The urge to recreate a story with an intolerable ending and make it sweet is an understandable one, so the only question would be whether the film succeeds or if the result is just creepy. In fact, due to the charm of Poots and Wilson and the rest (Bogdanovich’s skill with actors remains truly impressive), the movie is sweet and likable and fun. The farce writing isn’t as tight, as logical or as surprising as it could be, and there are a few missteps — you can’t get a laugh by having a young lead punch spry but septuagenarian Pendleton — that wouldn’t even have been funny in 1972 — but there’s also a lot or warmth and joy. But the person who actually makes it funny is Anniston, playing the world’s worst shrink.

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Filling in for her respected mom (Joanna Lumley, whose only onscreen appearance is during her credit in the end titles), Anniston’s character is constitutionally unsuited to her job: foul-tempered, intolerant, judgemental and compulsively indiscreet, she blunders hilariously through her every scene. The stuff with her boyfriend isn’t so great — we’ve seen Madeline Kahn do the nagging shrew bit, and MK can never be surpassed, but the shrink schtick is persistently a scream. Keep an eye on this Anniston person, she’ll go far.

Defiantly old-fashioned, the movie looks back warmly at Hollywood history, of which Bogdanovich’s earlier films are now part. I don’t know if it can possibly be a success in the modern marketplace. But that isn’t my concern. I liked it. I like Bogdanovich for making it.

 

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4 Responses to “Nuts and Pumpkins”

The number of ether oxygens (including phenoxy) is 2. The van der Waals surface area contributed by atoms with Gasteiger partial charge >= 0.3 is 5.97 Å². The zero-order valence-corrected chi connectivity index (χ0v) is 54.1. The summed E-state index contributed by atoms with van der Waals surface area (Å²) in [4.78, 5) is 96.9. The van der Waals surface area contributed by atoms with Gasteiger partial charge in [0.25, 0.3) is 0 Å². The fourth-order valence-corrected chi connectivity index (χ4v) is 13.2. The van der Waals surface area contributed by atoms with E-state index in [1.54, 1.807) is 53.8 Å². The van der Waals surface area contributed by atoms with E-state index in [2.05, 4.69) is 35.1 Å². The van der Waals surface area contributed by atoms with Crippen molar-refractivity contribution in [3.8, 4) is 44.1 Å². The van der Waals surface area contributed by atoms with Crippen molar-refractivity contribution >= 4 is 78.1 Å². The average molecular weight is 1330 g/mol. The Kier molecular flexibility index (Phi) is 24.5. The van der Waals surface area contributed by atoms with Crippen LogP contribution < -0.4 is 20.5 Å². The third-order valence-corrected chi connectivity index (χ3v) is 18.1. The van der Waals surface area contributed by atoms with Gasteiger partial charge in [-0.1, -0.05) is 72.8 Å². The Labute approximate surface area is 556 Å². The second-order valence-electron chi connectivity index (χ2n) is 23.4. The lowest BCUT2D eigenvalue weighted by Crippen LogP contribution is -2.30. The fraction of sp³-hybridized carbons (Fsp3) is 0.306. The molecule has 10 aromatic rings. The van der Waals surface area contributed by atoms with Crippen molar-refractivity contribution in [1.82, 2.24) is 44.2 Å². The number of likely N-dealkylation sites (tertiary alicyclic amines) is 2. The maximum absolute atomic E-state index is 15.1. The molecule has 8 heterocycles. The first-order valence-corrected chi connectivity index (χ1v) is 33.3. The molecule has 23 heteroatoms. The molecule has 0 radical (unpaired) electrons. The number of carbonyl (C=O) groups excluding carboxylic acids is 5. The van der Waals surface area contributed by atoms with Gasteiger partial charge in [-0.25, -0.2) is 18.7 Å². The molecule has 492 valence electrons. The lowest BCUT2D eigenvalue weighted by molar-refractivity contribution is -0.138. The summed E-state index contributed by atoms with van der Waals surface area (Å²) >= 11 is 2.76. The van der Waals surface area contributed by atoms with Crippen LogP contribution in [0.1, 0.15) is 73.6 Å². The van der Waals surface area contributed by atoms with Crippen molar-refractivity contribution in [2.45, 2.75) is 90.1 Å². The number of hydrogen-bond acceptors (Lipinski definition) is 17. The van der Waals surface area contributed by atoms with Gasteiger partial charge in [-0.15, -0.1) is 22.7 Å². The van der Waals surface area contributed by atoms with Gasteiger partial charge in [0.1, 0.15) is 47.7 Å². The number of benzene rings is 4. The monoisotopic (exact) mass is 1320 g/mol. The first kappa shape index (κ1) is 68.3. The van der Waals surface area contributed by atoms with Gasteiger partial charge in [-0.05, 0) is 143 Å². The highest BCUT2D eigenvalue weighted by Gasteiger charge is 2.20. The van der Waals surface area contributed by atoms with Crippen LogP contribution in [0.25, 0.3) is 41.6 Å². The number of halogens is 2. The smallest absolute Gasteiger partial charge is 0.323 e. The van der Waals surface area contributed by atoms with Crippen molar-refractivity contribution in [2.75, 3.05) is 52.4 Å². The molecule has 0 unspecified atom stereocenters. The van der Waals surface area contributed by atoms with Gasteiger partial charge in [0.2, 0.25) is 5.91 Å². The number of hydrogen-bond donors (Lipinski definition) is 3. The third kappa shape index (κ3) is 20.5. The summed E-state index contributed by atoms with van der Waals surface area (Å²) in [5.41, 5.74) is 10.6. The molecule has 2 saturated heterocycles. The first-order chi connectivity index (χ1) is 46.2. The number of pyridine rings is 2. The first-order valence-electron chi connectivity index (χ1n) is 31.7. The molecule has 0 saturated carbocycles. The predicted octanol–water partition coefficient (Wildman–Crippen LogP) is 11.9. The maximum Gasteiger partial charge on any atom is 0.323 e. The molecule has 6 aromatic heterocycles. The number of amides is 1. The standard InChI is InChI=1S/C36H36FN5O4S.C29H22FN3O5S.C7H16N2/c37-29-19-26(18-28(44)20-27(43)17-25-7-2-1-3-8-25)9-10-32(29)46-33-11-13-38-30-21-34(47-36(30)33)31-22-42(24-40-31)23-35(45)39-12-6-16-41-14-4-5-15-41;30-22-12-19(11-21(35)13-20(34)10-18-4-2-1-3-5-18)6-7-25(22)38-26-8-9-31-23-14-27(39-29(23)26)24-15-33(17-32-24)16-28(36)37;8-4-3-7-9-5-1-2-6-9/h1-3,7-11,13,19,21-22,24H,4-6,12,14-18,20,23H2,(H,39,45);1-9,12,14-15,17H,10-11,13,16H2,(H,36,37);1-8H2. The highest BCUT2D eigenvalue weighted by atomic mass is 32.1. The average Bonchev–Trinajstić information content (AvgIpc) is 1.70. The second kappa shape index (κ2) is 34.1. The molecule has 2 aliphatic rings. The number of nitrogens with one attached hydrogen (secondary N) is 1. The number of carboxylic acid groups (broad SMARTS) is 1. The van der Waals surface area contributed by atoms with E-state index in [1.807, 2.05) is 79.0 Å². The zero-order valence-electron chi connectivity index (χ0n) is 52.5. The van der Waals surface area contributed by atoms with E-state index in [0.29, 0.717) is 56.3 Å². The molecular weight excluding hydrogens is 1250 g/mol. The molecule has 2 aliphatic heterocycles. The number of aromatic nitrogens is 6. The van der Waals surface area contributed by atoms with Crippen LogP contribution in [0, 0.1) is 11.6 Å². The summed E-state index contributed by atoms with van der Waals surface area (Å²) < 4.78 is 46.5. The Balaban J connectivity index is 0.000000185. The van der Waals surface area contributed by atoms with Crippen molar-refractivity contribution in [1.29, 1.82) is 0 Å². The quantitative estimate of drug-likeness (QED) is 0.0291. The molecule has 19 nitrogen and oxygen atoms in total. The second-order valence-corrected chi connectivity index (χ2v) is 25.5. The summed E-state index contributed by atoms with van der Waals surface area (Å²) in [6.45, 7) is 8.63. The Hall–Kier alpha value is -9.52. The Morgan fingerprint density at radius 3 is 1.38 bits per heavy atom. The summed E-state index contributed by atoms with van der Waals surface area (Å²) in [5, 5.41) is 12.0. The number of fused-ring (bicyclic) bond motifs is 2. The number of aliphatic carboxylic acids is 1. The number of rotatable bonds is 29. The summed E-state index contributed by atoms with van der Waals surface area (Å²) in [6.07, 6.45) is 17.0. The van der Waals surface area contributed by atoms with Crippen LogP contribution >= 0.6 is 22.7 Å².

1. He (Bogdanovich) was in Larry Edmund’s Bookshop on Hollywood Boulevard recently; I was in search of a birthday book for my hubby. Although Bogdanovich was there as a customer he still dealt remarkably politely with an eager fan or two. How, I wonder, did I miss She’s Funny That Way? The casting is mouth-and-eye watering – when I saw that Graydon Carter is playing a limo driver I hugged myself in an abandoned moment of sheer delight.

    I re-watched Pontypool the other week – it’s So. Fucking. Good.
    And thus your comments on Hellions are particularly disappointing.

    Finally – clearing throat – you *do* know, surely, that Jennifer spells her surname with *one* “n”? Aniston.

  2. For anyone who hasn’t seen Pontypool, it might be the best genre film you haven’t seen. That good.

    Hellions has some interesting filmmaking — a fancy splitscreen sequence recalls The Tracy Fragments — but, unusually for MacDonald, it lacks ideas. Unlike Yuzna’s Necronomicon episode, it manages to avoid becoming a misogynistic anti-abortion tract, though it sometimes feels like one. Still, MacDonald has plenty of energy and I’m sure he’ll stun us all next time.

    I’m not sure if the Bogdanovich has opened properly in the US yet — you may still get your chance.

  3. “She’s Funny That Way” hasn’t opened in the U.S. yet but will shortly. I found it deliciously hilarious — easily one of PB’s best. What sets it apart is its speed. He really guns it to the floor all the way through — which is especially helpful for farce.

  4. Farce being tragedy at double speed — a truism that was never truer than here.